An armed man approached her and told her to walk toward the southern goalpost. Mariam could sense the crowd tightening up with anticipation. She did not look up. She kept her eyes to the ground, on her shadow, on her executioner’s shadow trailing hers.
Though there had been moments of beauty in it, Mariam knew that life for the most part had been unkind to her. But as she walked the final twenty paces, she could not help but wish for more of it. She wished she could see Laila again, wished to hear the clangor of her laugh, to sit with her once more for a pot ofchai and leftoverhalwa under a starlit sky. She mourned that she would never see Aziza grow up, would not see the beautiful young woman that she would one day become, would not get to paint her hands with henna and tossnoqul candy at her wedding. She would never play with Aziza’s children. She would have liked that very much, to be old and play with Aziza’s children.
Near the goalpost, the man behind her asked her to stop. Mariam did. Through the crisscrossing grid of the burqa, she saw his shadow arms lift his shadow Kalashnikov.
Mariam wished for so much in those final moments. Yet as she closed her eyes, it was not regret any longer but a sensation of abundant peace that washed over her. She thought of her entry into this world, theharami child of a lowly villager, an unintended thing, a pitiable, regrettable accident. A weed. And yet she was leaving the world as a woman who had loved and been loved back. She was leaving it as a friend, a companion, a guardian. A mother. A person of consequence at last. No. It was not so bad, Mariam thought, that she should die this way. Not so bad. This was a legitimate end to a life of illegitimate beginnings.
Mariam’s final thoughts were a few words from the Koran, which she muttered under her breath.
He has created the heavens and the earth with the truth; He makes the night cover the day and makes the day overtake the night, and He has made the sun and the moon subservient; each one runs on to an assigned term; now surely He is the Mighty, the Great Forgiver.
“Kneel,” the Talib said
O my Lord! Forgive and have mercy, for you are the best of the merciful ones.
“Kneel here,hamshira And look down.”
One last time, Mariam did as she was told.
Tariq has headaches now.
Some nights, Laila awakens and finds him on the edge of their bed, rocking, his undershirt pulled over his head The headaches began in Nasir Bagh, he says, then worsened in prison. Sometimes they make him vomit, blind him in one eye. He says it feels like a butcher’s knife burrowing in one temple, twisting slowly through his brain, then poking out the other side.
“I can taste the metal, even, when they begin.”
Sometimes Laila wets a cloth and lays it on his forehead and that helps a little. The little round white pills Sayeed’s doctor gave Tariq help too. But some nights, all Tariq can do is hold his head and moan, his eyes bloodshot, his nose dripping. Laila sits with him when he’s in the grip of it like that, rubs the back of his neck, takes his hand in hers, the metal of his wedding band cold against her palm.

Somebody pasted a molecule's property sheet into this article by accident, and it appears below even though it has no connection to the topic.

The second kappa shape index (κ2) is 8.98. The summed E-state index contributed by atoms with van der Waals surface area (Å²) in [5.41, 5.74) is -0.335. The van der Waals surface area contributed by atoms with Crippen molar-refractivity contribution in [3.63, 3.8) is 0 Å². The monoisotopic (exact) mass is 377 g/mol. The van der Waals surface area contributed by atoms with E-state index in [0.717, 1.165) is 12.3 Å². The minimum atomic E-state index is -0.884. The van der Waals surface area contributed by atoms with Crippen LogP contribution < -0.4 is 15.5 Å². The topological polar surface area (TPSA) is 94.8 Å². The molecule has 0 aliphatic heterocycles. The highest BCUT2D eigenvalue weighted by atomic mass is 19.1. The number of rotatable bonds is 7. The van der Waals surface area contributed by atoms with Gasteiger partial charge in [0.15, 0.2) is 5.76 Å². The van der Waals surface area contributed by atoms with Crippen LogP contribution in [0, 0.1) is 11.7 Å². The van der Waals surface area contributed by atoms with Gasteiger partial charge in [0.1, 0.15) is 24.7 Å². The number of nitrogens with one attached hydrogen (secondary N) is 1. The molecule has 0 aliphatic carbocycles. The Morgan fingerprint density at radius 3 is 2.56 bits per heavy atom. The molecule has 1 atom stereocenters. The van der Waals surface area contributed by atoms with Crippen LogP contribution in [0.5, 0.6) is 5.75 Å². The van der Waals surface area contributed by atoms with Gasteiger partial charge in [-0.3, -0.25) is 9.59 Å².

They married the day that they arrived in Murree. Sayeed looked relieved when Tariq told him they would. He would not have to broach with Tariq the delicate matter of an unmarried couple living in his hotel. Sayeed is not at all as Laila had pictured him, ruddy-faced and pea-eyed. He has a salt-and-pepper mustache whose ends he rolls to a sharp tip, and a shock of long gray hair combed back from the brow. He is a soft-spoken, mannerly man, with measured speech and graceful movements.
It was Sayeecl who summoned a friend and a mullah for thenikka that day, Sayeed who pulled Tariq aside and gave him money. Tariq wouldn’t take it, but Sayeed insisted. Tariq went to the Mall then and came back with two simple, thin wedding bands. They married later that night, after the children had gone to bed.
In the mirror, beneath the green veil that the mullah draped over their heads, Laila’s eyes met Tariq’s. There were no tears, no wedding-day smiles, no whispered oaths of long-lasting love. In silence, Laila looked at their reflection, at faces that had aged beyond their years, at the pouches and lines and sags that now marked their once-scrubbed, youthful faces. Tariq opened his mouth and began to say something, but, just as he did, someone pulled the veil, and Laila missed what it was that he was going to say.
That night, they lay in bed as husband and wife, as the children snored below them on sleeping cots. Laila remembered the ease with which they would crowd the air between them with words, she and Tariq, when they were younger, the haywire, brisk flow of their speech, always interrupting each other, tugging each other’s collar to emphasize a point, the quickness to laugh, the eagerness to delight. So much had happened since those childhood days, so much that needed to be said. But that first night the enormity of it all stole the words from her. That night, it was blessing enough to be beside him. It was blessing enough to know that he was here, to feel the warmth of him next to her, to lie with him, their heads touching, his right hand laced in her left.
In the middle of the night, when Laila woke up thirsty, she found their hands still clamped together, in the white-knuckle, anxious way of children clutching balloon strings.